The second school of alchemists, that some metal and mineral elixir constituents have been poisoned and replaced with the dangerous substances (Needham et al., 1976: 182). For instance, the 8th-century Zhang Zhenren jinshi lingsha Mon張真人金石靈沙論(The Adept Zhang’s Discourse on Metals, Minerals and Cinnabar) Emphasized the poisonous kind of gold, silver, lead, mercury, and arsenic, and Described Witnessing many cases of premature death brought about by consuming cinnabar. Zhang believed that the poisons could be rendered harmless by properly choosing and combining adjuvant and complimentary ingredients; for example gold should be used together with mercury,copper carbonate , and realgar for the preparation of the Golden Elixir jindan (Needham and Ho, 1970: 331). Many Tang alchemical writers returned to the fashion of using obscure synonyms for ingredients, and the desire to dissuade amateur alchemists from experimenting on themselves (Needham et al., 1976: 138). By the end of the Yuan dynasty (1271-1368), the most common alchemists had changed the elixirs ingredients of minerals and metals to plants and animals (Ho and Lisowski 1997: 39).

The late Tang or early Song Huangdi jiuding shendan jingjue says 九鼎 神丹 經 訣 (Explanation of the Yellow Emperor’s Manual of the Nine-Vessel Magical Elixir) says, “The ancient masters But later scholars (lit. scholars) have suffered a loss of life and a loss of life. The treatise explains the secret ancient methods for rendering elixir ingredients harmless by treating them with wine made from chastetree leaves and roots, or with saltpeter and vinegar. Another method of presumably removing the poison from mercury was to put it in three-year-old wine, add sal ammonia and boil it for 100 days (Needham and Ho 1970: 332-3).

Five dynasties

Two rulers died from elixir poisoning during the Five Dynasties period (907-979) of political turmoil after the overthrow of the Tang dynasty. Zhu Wen or Emperor Taizu (r 907-912), the founder of the Later Liang dynasty , became seriously incapacitated as a result of elixir poisoning, and fell victim to an assassination plot. Li Bian or Emperor Liezu (r 937-943), the founder of the Southern Tang kingdom, took the view that it was irritable and deathly ill (Needham et al., 1976: 180).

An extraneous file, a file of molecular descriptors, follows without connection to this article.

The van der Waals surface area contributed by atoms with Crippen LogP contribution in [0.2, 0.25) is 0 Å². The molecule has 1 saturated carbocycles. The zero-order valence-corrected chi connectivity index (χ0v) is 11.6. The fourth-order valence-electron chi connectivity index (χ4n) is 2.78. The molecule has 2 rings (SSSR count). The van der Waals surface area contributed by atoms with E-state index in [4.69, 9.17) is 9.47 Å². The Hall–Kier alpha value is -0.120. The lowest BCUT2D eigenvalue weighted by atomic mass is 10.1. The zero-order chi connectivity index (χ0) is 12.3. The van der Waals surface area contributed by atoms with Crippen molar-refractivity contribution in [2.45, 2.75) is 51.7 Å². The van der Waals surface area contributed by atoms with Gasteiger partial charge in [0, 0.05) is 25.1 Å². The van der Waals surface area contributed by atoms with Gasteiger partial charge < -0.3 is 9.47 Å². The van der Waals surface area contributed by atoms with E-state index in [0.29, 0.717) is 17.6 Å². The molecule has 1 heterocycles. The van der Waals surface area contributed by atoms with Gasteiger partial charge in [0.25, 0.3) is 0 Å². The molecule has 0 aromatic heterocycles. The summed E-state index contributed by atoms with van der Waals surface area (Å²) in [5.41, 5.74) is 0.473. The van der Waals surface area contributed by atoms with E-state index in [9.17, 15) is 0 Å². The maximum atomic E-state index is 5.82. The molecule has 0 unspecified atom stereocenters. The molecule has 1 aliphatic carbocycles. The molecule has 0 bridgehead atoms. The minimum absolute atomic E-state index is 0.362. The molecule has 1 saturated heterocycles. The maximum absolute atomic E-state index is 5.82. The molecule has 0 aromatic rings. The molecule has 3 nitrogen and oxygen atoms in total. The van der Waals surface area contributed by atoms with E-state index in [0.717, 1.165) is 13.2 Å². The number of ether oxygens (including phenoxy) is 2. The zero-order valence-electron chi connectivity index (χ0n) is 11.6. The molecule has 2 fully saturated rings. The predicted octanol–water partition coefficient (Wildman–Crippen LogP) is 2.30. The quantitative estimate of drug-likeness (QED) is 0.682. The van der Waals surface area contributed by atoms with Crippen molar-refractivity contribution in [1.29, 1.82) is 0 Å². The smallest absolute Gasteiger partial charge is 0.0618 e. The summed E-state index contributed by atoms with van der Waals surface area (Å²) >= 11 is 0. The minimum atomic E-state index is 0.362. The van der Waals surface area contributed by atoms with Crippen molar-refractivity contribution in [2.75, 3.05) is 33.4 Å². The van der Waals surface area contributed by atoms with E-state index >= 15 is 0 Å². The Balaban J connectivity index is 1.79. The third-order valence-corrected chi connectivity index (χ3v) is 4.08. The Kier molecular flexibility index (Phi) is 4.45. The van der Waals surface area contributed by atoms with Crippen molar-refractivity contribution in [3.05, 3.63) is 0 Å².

The Daoist adept Chen Tuan (d. 989) Advised two emperors That They shoulds not worry about elixirs direct aim Their minds to Improving the state administration, Chai Rong gold Emperor Shizong of Later Zhou in 956, And Then Emperor Taizu of Song in 976 ( Needham et al., 1976: 194).

Song dynasty

After Daoist Daoist Dynasty Dynasty Dynasty (960-1279). However, since the last six years have elapsed, poisonous drugs have not been found in the elixirs themselves, but also in attempts to counteract the pharmaceutical effects of toxicants. The number of ingredients used in elixir formulas was reduced to a tendency to return to the ancient and difficult terminology of the Cantongqi , perhaps to conceal the processes of rash and ignorant operators. Psycho-physiological neidan alchemy became more popular than laboratory waidan alchemy (Needham et al., 1976: 208).

During the Song Dynasty, the practice of metallic contagion is not limited to the imperial court and expanded to anybody else. The author and official Ye Mengde(1077-1148) described how two of his friends died from elixirs of immortality in one decade. First, Lin Yanzhen, who has been brought to life for a long time, “Whereupon ulcers developed in his chest, first after the hairs as wide as rice-grains, then after a couple of days his neck swelled up so that chin and chest Lin died after ten months of suffering, and his doctors discovered cinnabar powder had accumulated in his pus and blood. Second, whenever Xie Renbo “heard of anyone who had some cinnabar subdued by fire he went after it, caring nothing about distance, and his only fear that he would not have enough.” He also developed ulcers on the chest. Although his friends noticed changes in his appearance and behavior, Xie did not recognize that he had been poisoned, “till suddenly it’s a nightmare.” (tr. Needham and Ho 1970: 320)

The scientist and statesman Shen Kuo ‘s 1088 Dream Pool Essays suggéré That mercury compounds might be medicinally valuable and needed further Top study-foreshadowing the use of metallic compounds in modern medicine, Such As mercury in salvarsan for syphilis or antimony for visceral leishmaniasis . Shen says his cousin once converted to an elixir, but one of his students mistakenly left a piece, became delirious, and died the next day.

Now is an extremely good drug and can be taken by a newborn baby, but it has been changed. If we consider the change and transformation of opposites into one another, since (cinnabar) can be changed into a deadly poison, why should it not be changed into something of extreme benefit? Since it is possible to believe that it has a pattern-principle [ li ] of saving life; it is simply that we have not found the art (of doing this). Thus we can not deny the possibility of the existence of methods for transforming people into feathered immortals, but we have to be very careful about what we do. (Needham and Ho, 1970: 327).

Su Shi (1037-1101), the Song dynasty scholar and pharmacologist, was familiar with the life-prolonging claims of alchemists, but wrote in a letter that, “I have recently received some cinnabar (elixir) which shows a most remarkable color, but I can not summon up enough courage to try it. ” (Needham and Ho, 1970: 320).